We were having lunch in a little restaurant on another river, the Homosassa, on Florida's west coast. It was raining, hard, and water streamed down the big window that overlooked the marina, the sleek fishing boats tugging at the dock. A family of ducks paraded down the dock, just under our window. A good day for ducks.

On the hyacinth drift, the ducks would have ended up in the Dutch oven.

"We cooked over an open fire. We had biscuits, and we had broiled shad, and Marge traded a pack of cigarettes for roe shad with these commercial fishermen who'd dropped their cigarettes in the river. I cut a swamp cabbage and we had that. I had taken a ham and a side of bacon so we could cut off of it any time we needed it. We had a .22 rifle and I shot a squirrel and a duck and what have you."

They never put up their tent, not the whole trip. Didn't need to. It was spring. The weather was beautiful. They just set up their Army cots under the sky and arranged the oars at each end of the cots to support mosquito nets over the cots.

"One morning, we both had frost in our hair," Mrs. Prescott said.

Now, there's a picture.

One night, they found more substantial shelter than the open sky.

Marjorie Rawlings wrote:

"If I could have, to hold forever, one brief place and time of beauty, I think I might choose the night on that high lonely bank above the St. Johns River. We found there a deserted cabin, gray and smooth as only cypress weathers. There was no door for its doorway, no panes or shutters for its windows, but the roof was whole, with lichens thick across the shingles ... Dess nailed a board between low rafters in the cabin from which to hang the mosquito bar over our cots ... We had hot baths out of a bucke t that night, and sat on the cabin steps in pajamas while the fire died down. Suddenly the soft night turned silver. The moon was rising. We lay on our cots a long time, wakeful because of beauty. The moon shone through the doorway and windows and the light was patterned with the shadows of Spanish moss waving from the live oaks. There was a deserted grove somewhere behind the cabin, and the incredible sweetness of orange bloom drifted across us."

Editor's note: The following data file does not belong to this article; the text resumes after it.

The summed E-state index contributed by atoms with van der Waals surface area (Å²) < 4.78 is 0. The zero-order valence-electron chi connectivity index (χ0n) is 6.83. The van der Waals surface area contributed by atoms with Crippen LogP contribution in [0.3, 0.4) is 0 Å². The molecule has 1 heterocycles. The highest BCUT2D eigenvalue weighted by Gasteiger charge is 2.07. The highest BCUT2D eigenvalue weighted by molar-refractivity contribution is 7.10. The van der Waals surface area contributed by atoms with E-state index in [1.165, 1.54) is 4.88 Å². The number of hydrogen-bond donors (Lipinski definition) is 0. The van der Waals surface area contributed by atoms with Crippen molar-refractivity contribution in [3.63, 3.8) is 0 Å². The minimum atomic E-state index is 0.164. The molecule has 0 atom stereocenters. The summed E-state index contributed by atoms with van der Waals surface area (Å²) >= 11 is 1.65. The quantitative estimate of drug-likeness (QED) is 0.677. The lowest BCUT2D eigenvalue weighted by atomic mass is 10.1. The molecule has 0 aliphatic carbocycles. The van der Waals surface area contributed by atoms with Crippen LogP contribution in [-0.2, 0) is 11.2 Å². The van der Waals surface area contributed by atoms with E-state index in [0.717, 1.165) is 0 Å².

Places, people, a roe shad, the sweetness of orange blossoms on a spring night last when someone writes them down.

Words can hold the most fragile moment safe against time.

The sweetness of orange blossoms.

The St. Johns River is forever changed. There is only a little wilderness left here and there along its banks. Groves have been rooted up and burned to make way for real-estate developments. Marjorie Rawlings is long dead. Dessie Smith Prescott's hair that was full of frost that morning on the hyacinth drift is white now, caught back in a knot, wispy, held in place with a net. She could be the grandmother of the young woman camped on the bank of the river, sleeping with frost in her hair.

It has all changed.

But the words hold the sweetness of orange blossoms safe against time and all its bulldozers.

Dessie Smith Prescott took a trip once upon a time on the St. Johns River. She drifted right into American literature where she is forever 24 years old, shooting a wild duck that her friend roasts for their breakfast on the porch of a deserted cabin somewhere along the river, just north of Puzzle Lake.